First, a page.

Matthew 7:6
Do not give dogs what is holy; do not throw your pearls before swine. If you do, they may trample them under their feet, and then turn and tear you to pieces.
Sermons
Christian Economy, and Gospel FrugalityP.C. Barker Matthew 7:6
Pearls and SwineW.F. Adeney Matthew 7:6
Piety in the Restraint of PrudenceR. Tuck Matthew 7:6
Prudence Necessary in Conversing Upon Religious SubjectsJ. Abernethy, M. A.Matthew 7:6
The Dogs and the SwineD. Fraser, D. D.Matthew 7:6
Sermon on the Mount: 6. Against Judging OthersMarcus Dods Matthew 7:1-12
ReprovingJ.A. Macdonald Matthew 7:4-6


At the first blush of it this reads more like a motto of the scribes than a proverb from the large-hearted Christ. It is quite as important to see what it does not mean as to lay hold of its positive teaching, because we are all tempted to abuse it in order to excuse our narrowness and selfishness.

I. MISAPPRENSIONS OF THE PROVERB.

1. In neglect of the poor. This is the most gross and insulting abuse of the principle which can be thought of. No one would venture to express it in so many words when he was thus misdirecting it. Yet virtually such an application of it is very common. It is thought that any coarse fare will be good enough for the poor; not only coarse food and clothes, but coarse treatment, coarse methods of religion, coarse amusements, and the ministration of coarse men. To bring works of art and good music to "the lower classes" is thought to be wasteful. Refined people are not to spend themselves on the common people. This is Pharisaism without its religion - the pride of the cultivated Roman with the bitterness of the scornful Pharisee.

2. In contempt of the illiterate. The Gnostics reserved their choicest ideas for the inner circle of the initiated. Ignorant people might walk by faith; Gnostics had attained to knowledge. This is not the religion of Christ. He rejoices that God reveals his best truth to babes and sucklings.

3. In despair of the sinful. We are tempted to shrink from speaking of Christ to the very lowest people. It looks like a profanation to set the treasures of the gospel before them. They can hear the Law that condemns their sin; the beautiful thoughts of God's grace in Christ are too good for them. This, too, is unchristian. Christ brought his good tidings to all men, and the first to leap up and grasp it were the publicans, the sinners, and the harlots.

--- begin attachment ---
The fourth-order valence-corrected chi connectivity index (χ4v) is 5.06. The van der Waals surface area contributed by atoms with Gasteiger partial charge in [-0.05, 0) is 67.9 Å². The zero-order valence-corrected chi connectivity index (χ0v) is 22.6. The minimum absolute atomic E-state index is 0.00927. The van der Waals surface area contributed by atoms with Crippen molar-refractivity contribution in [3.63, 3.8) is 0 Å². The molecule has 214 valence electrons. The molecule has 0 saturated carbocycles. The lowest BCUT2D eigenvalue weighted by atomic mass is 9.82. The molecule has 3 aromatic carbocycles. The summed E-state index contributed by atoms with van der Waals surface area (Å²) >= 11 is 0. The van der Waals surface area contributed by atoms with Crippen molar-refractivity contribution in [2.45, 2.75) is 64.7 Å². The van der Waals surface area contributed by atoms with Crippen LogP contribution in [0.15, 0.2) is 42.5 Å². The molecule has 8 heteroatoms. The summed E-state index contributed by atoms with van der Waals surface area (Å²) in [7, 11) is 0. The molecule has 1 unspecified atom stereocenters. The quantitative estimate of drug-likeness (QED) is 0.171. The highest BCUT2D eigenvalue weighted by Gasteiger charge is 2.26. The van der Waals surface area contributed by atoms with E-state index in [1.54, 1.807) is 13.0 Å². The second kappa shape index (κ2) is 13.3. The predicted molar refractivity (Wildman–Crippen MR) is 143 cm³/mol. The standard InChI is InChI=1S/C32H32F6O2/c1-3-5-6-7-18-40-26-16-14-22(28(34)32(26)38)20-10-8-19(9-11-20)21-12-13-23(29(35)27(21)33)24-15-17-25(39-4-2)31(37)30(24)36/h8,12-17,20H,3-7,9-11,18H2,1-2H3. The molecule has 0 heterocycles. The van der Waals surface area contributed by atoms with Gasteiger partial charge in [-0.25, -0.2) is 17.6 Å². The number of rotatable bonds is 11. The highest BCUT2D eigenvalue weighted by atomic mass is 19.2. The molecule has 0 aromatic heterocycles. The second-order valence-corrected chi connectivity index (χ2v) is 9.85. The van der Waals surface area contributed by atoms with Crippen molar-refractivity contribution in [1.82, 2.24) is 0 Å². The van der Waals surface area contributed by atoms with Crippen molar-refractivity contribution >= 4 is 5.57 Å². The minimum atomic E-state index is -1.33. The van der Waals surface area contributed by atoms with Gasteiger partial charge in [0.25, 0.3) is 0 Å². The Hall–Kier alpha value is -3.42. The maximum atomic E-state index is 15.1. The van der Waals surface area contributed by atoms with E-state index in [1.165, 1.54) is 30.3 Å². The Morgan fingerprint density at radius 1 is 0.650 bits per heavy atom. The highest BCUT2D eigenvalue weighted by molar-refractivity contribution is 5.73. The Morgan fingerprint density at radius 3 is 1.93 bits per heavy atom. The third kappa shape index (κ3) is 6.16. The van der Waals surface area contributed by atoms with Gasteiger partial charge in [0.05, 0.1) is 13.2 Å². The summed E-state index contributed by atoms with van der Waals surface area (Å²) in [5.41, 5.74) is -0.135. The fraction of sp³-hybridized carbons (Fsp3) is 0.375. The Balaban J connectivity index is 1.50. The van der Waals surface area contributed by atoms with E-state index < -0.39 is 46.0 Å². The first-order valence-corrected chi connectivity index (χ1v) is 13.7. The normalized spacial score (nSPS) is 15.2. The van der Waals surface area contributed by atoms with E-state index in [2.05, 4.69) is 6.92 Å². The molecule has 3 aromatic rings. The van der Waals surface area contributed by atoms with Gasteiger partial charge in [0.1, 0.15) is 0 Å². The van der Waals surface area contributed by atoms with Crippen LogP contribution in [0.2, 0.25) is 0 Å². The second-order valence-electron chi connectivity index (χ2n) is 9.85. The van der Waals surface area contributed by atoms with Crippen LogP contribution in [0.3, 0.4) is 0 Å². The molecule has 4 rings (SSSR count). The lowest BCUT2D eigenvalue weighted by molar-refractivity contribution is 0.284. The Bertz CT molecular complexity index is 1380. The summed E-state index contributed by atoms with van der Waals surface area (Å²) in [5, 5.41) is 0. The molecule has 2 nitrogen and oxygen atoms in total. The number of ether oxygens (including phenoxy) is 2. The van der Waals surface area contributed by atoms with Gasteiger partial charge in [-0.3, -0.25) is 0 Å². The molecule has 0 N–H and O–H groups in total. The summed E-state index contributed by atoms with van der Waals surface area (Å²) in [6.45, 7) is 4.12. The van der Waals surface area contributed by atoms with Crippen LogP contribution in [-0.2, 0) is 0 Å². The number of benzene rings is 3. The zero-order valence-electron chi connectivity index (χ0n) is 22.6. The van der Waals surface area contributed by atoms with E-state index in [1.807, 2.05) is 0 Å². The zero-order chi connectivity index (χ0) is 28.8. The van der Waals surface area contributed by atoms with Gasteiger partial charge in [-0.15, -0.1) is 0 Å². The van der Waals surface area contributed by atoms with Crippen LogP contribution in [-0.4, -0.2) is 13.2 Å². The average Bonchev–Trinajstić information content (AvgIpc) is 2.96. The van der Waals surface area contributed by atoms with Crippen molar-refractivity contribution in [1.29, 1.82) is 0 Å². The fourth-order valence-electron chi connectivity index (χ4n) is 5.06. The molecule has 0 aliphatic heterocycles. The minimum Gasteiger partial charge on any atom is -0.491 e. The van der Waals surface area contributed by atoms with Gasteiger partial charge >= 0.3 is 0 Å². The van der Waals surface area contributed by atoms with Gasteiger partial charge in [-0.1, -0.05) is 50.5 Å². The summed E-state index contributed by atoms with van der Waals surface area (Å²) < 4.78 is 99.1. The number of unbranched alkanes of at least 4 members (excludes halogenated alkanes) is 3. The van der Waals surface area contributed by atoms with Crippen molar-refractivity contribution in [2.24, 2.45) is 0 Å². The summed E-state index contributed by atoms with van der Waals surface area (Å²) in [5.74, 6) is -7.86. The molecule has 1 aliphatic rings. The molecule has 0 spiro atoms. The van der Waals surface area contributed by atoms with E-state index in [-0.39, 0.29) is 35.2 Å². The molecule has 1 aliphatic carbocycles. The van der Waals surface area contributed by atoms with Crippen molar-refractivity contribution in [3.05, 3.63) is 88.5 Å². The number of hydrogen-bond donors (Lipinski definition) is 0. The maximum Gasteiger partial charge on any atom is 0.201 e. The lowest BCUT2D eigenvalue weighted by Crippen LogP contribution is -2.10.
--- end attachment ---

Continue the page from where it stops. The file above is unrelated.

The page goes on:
II. THE TRUE APPLICATION OF THE PROVERB. If these obvious uses of it are all contrary to the mind and method of Christ, how does he wish us to use it? Let us look at it on two sides - in regard to men and in regard to truth.

1. In regard to men. Who are the dogs and the swine? Not the poor and the illiterate; not only or always the abandoned and degraded.

(1) The cynical. Cynicism most effectually excludes the gospel. It is not best conquered by being offered the gems of Divine grace. It needs to be made ashamed of itself.

(2) The greedy. Dogs and swine are proverbially gluttonous. We must here think of the former animals not as we know them in England - as man's true friends and companions - but as they are in the East, pariahs of the animal world, surly scavengers of the streets. Low, selfish greed prevents its victims from appreciating Divine truth.

(3) The unclean. The animals named are typical of foulness. Now, we have seen that the gospel is for sinners. But it comes to their better selves. It has no contact with their corrupt imagination. Sensuous pictures of religious experience lead the degraded to defile the very religion of holiness.

2. In regard to truth.

(1) In personal experience. The Christian is not to hang his heart upon his sleeve. There is a spiritual modesty, a decency in religion. We need to be careful how we unveil the choice experience of communion between the soul and its Saviour.

(2) In revealed truth. All men may have all truth, but not at all times and in all ways. We must choose an opportunity. There is a word in season. Some aspects of truth are best for publicity, others for private meditation, though all are for every seeking soul. - W.F.A.









Give not that which is holy unto the dogs.
I. THE BAD CHARACTERS AND DISPOSITIONS OF SOME; MEN HERE REPRESENTED by the allusion of " dogs" and " swine."

1. We may be sure they are unworthy the powers and dignity of human nature. There are in their character —

(1)Stupid impunity;

(2)Stubborn forwardness. They snarl at admonitions.

2. How deplorably human nature is capable of being corrupted.

3. Watch against all tendencies towards the beginnings of these evil dispositions.

II. THE NECESSITY AND REASONABLENESS OF TREATING THE AFFAIRS OF RELIGION WITH CAUTION AND PRUDENCE IN OUR CONVERSING WITH OTHERS.

1. Since we know that sacred things are so liable to be abused by profane persons.

2. That it may be attended with bad consequences of ill treatment to ourselves — "lest they turn again and rend you."

(J. Abernethy, M. A.)

The lesson is one of reverence and discretion.

I. As to the preaching of the gospel.

II. As to statements of spiritual experience.

III. As to the admission to sacred privileges. and functions in the Church.

(D. Fraser, D. D.)

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